March 2014




Cataract/IOL complications: Moran CPC reports

A case of uveitis-glaucoma-hyphema (UGH) syndrome following cataract surgery

by Scott Cole, MD, MS, Liliana Werner, MD, PhD, and Nick Mamalis, MD


Scott Cole, MD

Scott Cole, MD, MS

Nick Mamalis, MD

Nick Mamalis, MD

Liliana Werner, MD

Liliana Werner, MD, PhD

single-piece hydrophobic acrylic IOL

Figure 1: Clinical photograph showing the temporal haptic of a single-piece hydrophobic acrylic IOL (arrows) in contact with the periphery of the iris, observed through a transillumination defect

Figure 2: Ultrasound biomicroscopy demonstrating the haptic of the single-piece hydrophobic acrylic IOL (in cross section; arrows) apposed to and thinning the peripheral iris

Figure 3: Light photomicrograph showing pigment dispersion on the surface of a single-piece hydrophobic acrylic IOL that was partially in the sulcus Source (all): Michael E. Snyder, MD

The complication described in this article is well established, and it continues to be a detriment to patient outcomes. As single-piece hydrophobic acrylic intraocular lens (IOL) designs are becoming widely used worldwide, surgeons should be aware of the likelihood of this complication going forward.

Case report

Two years prior to presentation a 70-year-old woman had cataract surgery with placement of a posterior chamber IOL in the right eye.1 Since surgery, she had bouts of blurred vision associated with combinations of anterior segment inflammation, anterior chamber red blood cells, and mild vitreous hemorrhage. A few reactive iris vessels were seen, and a peripheral transillumination defect was detected (Figure 1). On consultative examination, the acuity was 20/20 with an undesired myopic correction and the IOP was 15 mm Hg. The anterior segment was quiet and notable for a well-centered SA60AT single-piece hydrophobic acrylic lens (Alcon, Fort Worth, Texas) with the optic in the capsular bag. However, ultrasound biomicroscopy was performed, revealing that the temporal haptic of the lens was in front of the anterior capsule and in direct contact with the posterior iris surface (Figure 2). The temporal haptic extended though a wide capsulorhexis opening and was in contact with the peripheral iris, as seen through the transillumination defect overlying it. In view of the intermittent UGH syndrome, the patient elected to have an IOL exchange. This was performed uneventfully. At the six-month follow-up, the patient maintained 20/20 UCVA in the affected eye and the IOP with no medication was 13 mm Hg. The anterior segment remained without inflammation or evidence of hemorrhage. She reported no incidents of visual changes, ocular redness, or photophobia typical of her previous UGH syndrome episodes.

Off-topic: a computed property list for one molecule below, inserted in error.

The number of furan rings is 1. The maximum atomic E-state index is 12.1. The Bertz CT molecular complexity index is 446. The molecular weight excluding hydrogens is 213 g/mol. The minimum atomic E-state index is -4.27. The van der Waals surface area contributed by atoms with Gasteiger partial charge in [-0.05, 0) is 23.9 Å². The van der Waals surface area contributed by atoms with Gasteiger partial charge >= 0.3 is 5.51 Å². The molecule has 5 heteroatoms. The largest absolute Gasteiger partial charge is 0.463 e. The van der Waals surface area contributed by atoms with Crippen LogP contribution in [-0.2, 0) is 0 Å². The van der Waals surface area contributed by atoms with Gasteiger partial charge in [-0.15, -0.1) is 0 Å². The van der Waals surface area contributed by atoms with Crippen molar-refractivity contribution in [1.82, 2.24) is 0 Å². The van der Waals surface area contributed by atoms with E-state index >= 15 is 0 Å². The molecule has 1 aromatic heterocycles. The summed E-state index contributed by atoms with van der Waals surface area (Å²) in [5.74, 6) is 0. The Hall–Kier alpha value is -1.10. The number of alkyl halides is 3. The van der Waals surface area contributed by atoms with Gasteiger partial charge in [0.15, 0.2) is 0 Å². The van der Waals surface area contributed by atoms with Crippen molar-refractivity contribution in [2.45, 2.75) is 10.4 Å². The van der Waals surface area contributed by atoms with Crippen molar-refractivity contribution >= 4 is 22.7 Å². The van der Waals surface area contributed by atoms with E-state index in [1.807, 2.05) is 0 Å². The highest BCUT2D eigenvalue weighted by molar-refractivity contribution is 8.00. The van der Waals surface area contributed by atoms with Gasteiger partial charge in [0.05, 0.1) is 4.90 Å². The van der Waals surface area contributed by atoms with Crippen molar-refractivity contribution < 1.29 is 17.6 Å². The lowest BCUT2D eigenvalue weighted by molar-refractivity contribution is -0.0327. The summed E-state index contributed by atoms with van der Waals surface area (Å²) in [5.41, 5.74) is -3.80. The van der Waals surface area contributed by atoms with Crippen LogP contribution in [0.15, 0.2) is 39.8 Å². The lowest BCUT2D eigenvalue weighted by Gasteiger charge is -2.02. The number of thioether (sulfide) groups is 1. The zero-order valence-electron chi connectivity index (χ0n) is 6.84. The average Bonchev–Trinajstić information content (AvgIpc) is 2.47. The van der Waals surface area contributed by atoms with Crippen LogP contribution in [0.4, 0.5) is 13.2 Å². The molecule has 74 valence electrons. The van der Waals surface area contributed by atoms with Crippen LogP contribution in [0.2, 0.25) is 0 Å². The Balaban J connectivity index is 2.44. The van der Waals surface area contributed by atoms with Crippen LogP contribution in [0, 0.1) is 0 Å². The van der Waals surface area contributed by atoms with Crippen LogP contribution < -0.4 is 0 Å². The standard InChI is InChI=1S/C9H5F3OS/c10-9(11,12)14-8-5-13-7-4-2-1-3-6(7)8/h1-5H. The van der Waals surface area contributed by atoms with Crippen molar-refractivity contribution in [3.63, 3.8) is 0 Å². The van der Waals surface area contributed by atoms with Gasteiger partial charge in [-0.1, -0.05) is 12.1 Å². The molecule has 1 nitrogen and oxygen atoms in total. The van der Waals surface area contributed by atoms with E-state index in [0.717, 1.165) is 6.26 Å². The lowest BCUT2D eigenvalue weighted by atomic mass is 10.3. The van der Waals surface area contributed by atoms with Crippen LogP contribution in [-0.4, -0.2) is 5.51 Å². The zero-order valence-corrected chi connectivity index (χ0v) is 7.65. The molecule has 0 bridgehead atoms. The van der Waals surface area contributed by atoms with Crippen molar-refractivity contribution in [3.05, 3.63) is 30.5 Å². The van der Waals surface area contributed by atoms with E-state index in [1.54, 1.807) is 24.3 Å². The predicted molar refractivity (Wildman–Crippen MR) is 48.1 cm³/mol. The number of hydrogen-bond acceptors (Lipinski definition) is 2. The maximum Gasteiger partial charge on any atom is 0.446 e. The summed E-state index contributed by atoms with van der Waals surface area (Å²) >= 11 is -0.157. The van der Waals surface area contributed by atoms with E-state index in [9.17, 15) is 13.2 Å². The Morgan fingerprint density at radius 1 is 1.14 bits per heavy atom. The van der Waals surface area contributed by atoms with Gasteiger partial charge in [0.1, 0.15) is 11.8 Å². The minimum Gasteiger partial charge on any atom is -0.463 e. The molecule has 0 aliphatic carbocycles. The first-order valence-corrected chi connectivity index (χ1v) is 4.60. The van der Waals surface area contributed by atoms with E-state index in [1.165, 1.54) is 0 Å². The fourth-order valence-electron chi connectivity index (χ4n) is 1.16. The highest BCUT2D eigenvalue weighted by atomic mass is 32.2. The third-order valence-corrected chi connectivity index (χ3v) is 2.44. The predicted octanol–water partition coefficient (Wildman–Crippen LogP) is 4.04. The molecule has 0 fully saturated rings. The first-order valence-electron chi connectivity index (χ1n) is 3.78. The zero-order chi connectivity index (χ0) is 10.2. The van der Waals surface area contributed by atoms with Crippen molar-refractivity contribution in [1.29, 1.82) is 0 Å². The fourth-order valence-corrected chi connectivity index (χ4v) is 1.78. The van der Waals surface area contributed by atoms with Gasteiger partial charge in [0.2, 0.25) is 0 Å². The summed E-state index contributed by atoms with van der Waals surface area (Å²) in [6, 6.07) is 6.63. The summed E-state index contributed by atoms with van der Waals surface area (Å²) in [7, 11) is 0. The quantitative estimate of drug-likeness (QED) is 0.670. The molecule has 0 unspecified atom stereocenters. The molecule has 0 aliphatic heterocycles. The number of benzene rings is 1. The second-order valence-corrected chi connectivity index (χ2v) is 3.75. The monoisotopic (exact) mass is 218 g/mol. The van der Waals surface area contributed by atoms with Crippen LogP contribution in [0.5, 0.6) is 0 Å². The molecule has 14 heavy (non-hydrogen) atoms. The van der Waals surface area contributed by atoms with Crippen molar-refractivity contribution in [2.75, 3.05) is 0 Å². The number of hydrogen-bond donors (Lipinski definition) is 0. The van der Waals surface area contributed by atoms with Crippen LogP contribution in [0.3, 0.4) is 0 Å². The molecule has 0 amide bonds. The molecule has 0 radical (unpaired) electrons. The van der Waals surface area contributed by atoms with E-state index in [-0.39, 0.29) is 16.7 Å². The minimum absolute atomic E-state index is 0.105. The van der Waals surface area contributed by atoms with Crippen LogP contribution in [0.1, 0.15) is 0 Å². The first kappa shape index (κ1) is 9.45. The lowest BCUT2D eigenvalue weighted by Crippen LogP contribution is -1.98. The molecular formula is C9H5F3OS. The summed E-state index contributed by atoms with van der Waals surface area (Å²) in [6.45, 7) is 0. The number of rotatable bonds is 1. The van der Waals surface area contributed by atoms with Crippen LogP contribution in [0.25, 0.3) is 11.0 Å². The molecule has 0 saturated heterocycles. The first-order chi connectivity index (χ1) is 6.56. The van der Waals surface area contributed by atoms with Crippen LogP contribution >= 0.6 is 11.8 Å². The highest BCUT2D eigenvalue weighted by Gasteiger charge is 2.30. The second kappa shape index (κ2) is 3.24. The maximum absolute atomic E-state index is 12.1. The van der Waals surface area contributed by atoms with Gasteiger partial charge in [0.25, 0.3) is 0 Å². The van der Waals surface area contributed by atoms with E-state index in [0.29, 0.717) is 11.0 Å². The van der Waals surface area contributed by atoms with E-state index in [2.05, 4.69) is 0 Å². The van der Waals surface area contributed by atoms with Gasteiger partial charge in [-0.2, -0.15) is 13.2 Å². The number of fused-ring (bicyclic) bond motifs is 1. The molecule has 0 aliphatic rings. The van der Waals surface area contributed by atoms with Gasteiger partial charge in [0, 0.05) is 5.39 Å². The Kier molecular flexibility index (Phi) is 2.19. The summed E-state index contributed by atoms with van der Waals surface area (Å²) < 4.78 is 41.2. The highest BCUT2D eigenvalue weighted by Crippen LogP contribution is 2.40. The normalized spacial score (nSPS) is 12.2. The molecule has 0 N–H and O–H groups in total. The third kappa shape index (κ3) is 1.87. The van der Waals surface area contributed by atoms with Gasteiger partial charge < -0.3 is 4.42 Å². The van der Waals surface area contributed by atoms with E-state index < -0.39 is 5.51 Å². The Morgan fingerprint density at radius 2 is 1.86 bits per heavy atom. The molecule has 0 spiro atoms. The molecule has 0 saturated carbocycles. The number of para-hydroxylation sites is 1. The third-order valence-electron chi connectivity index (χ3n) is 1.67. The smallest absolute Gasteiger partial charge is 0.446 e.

Laboratorial analyses and results